Jasmina CIBIC

Artist

 

Three generations of performance artists

 

Jasmina Cibic is a London based artist who works in performance, installation and film, employing a range of activity, media and theatrical tactics to redefine or reconsider a specific ideological formation and its framing devices such as art and architecture. Her work draws a parallel between the construction of national culture and its use value for political aims, addressing the timelessness of psychological and soft power mechanisms that authoritarian structures utilise in their own reinsertion and reinvention. Gathering together symbols and iconographies, Cibic’s projects present a synthesis of gesture, stagecraft and re-enactment. Realised in films and installations, her on-going performative practice is an ‘enacted’ exercise in the dissection of statecraft. Her multi-layered approach draws together primary sources and falsified narratives. This wilful overwriting creates shifting meanings and highlights historical uncertainties and untruths, especially in the gendering of the past. Cibic plays a double-game, at once decoding mechanisms of power whilst building her own allegorical structures. Jasmina Cibic represented Slovenia at the 55th Venice Biennial with her project “For Our Economy and Culture”. Her recent exhibitions include solo shows at MSUM Ljubljana, CCA Glasgow, Phi Foundation Montreal, BALTIC Centre for Contemporary Art Gateshead, Kunstmuseen Krefeld, Esker Foundation Calgary, MSU Zagreb, MSU Belgrade, MGLC Ljubljana and Ludwig Museum Budapest along with group exhibitions at Steirischer Herbst ‘19, MOMA NY, Guangdong Museum of Art China, Pera Museum Istanbul, MSUM Ljubljana and MNHA Luxembourg. Cibic was the winner of the MAC International Ulster Bank and Charlottenborg Fonden awards (2016) and B3 Biennial of the Moving Image Award (2020). Her upcoming solo shows include macLyon, Museum Sztuki Lodz and the Museum der Moderne Salzburg. Cibic’s recent monograph Spielraum is published by BALTIC and Distanz and NADA by Kerber Verlag and Kunstmuseen Krefeld.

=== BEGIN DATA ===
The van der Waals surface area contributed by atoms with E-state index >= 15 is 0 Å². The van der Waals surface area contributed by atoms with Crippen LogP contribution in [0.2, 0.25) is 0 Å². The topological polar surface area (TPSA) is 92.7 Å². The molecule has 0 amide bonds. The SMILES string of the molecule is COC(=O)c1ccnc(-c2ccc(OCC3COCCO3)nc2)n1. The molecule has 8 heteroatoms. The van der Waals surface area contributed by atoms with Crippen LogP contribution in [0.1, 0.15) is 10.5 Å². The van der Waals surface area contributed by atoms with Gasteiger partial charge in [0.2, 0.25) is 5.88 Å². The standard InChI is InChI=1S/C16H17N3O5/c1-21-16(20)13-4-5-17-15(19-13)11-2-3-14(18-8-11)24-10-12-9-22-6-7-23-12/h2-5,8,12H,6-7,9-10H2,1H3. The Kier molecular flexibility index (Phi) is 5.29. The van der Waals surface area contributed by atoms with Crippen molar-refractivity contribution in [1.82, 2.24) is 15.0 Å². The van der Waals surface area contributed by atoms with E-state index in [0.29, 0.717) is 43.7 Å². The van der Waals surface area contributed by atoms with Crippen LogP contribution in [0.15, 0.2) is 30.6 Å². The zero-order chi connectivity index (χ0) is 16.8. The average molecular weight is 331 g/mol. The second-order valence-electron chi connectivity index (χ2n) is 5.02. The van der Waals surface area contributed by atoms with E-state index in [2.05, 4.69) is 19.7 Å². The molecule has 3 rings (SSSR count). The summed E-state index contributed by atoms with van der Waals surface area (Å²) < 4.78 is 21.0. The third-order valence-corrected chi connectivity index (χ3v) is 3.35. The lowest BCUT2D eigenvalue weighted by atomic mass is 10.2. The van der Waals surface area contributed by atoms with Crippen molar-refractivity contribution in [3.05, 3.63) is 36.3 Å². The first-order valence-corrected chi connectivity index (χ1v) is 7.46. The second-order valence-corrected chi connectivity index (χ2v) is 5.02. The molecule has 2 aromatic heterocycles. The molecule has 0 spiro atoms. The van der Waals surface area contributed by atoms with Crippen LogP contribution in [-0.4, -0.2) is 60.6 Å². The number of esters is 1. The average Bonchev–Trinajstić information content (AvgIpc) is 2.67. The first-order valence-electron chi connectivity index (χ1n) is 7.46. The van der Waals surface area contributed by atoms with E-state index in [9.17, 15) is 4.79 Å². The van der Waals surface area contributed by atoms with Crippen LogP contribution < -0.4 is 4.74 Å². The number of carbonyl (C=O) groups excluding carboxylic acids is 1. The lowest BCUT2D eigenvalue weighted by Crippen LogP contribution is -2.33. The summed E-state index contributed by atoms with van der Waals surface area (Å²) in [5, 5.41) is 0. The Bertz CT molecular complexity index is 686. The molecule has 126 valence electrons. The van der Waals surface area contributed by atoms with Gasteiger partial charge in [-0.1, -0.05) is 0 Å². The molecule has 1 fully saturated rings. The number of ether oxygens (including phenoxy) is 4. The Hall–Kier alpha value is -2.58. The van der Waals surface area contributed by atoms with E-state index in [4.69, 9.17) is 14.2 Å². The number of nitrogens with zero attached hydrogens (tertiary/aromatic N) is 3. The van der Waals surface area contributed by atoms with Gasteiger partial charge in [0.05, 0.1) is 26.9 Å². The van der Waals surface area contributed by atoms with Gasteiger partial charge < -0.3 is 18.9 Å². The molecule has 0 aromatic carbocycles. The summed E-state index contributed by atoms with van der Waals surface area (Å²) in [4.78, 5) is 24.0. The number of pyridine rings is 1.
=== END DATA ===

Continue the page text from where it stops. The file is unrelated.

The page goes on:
Rose LEJEUNE

Curator and art consultant

 

Contemporary performance art market (art fairs, galleries, museums, interdisciplinary festivals, biennials and others)